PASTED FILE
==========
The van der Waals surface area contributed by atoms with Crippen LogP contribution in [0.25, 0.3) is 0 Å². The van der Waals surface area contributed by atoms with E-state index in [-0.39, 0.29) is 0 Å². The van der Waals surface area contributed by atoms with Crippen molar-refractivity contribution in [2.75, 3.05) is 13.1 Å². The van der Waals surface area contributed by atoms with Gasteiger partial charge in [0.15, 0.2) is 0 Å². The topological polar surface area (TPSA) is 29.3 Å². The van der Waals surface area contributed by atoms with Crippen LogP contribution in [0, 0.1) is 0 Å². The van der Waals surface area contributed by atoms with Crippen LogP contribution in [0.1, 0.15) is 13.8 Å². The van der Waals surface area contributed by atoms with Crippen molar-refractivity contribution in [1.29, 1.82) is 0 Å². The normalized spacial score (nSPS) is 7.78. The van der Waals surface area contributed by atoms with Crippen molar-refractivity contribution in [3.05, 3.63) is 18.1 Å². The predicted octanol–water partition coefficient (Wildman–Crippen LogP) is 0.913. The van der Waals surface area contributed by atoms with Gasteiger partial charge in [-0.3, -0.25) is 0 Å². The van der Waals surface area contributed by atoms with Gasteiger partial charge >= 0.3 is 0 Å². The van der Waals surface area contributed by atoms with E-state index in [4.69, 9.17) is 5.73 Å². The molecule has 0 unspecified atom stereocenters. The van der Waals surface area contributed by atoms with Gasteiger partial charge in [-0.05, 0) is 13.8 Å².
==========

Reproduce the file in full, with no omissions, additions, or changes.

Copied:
The van der Waals surface area contributed by atoms with Crippen LogP contribution in [0.25, 0.3) is 0 Å². The van der Waals surface area contributed by atoms with E-state index in [-0.39, 0.29) is 0 Å². The van der Waals surface area contributed by atoms with Crippen molar-refractivity contribution in [2.75, 3.05) is 13.1 Å². The van der Waals surface area contributed by atoms with Gasteiger partial charge in [0.15, 0.2) is 0 Å². The topological polar surface area (TPSA) is 29.3 Å². The van der Waals surface area contributed by atoms with Crippen LogP contribution in [0, 0.1) is 0 Å². The van der Waals surface area contributed by atoms with Crippen LogP contribution in [0.1, 0.15) is 13.8 Å². The van der Waals surface area contributed by atoms with Crippen molar-refractivity contribution in [1.29, 1.82) is 0 Å². The normalized spacial score (nSPS) is 7.78. The van der Waals surface area contributed by atoms with Crippen molar-refractivity contribution in [3.05, 3.63) is 18.1 Å². The predicted octanol–water partition coefficient (Wildman–Crippen LogP) is 0.913. The van der Waals surface area contributed by atoms with Gasteiger partial charge in [-0.3, -0.25) is 0 Å². The van der Waals surface area contributed by atoms with Gasteiger partial charge >= 0.3 is 0 Å². The van der Waals surface area contributed by atoms with E-state index in [4.69, 9.17) is 5.73 Å². The molecule has 0 unspecified atom stereocenters. The van der Waals surface area contributed by atoms with Gasteiger partial charge in [-0.05, 0) is 13.8 Å².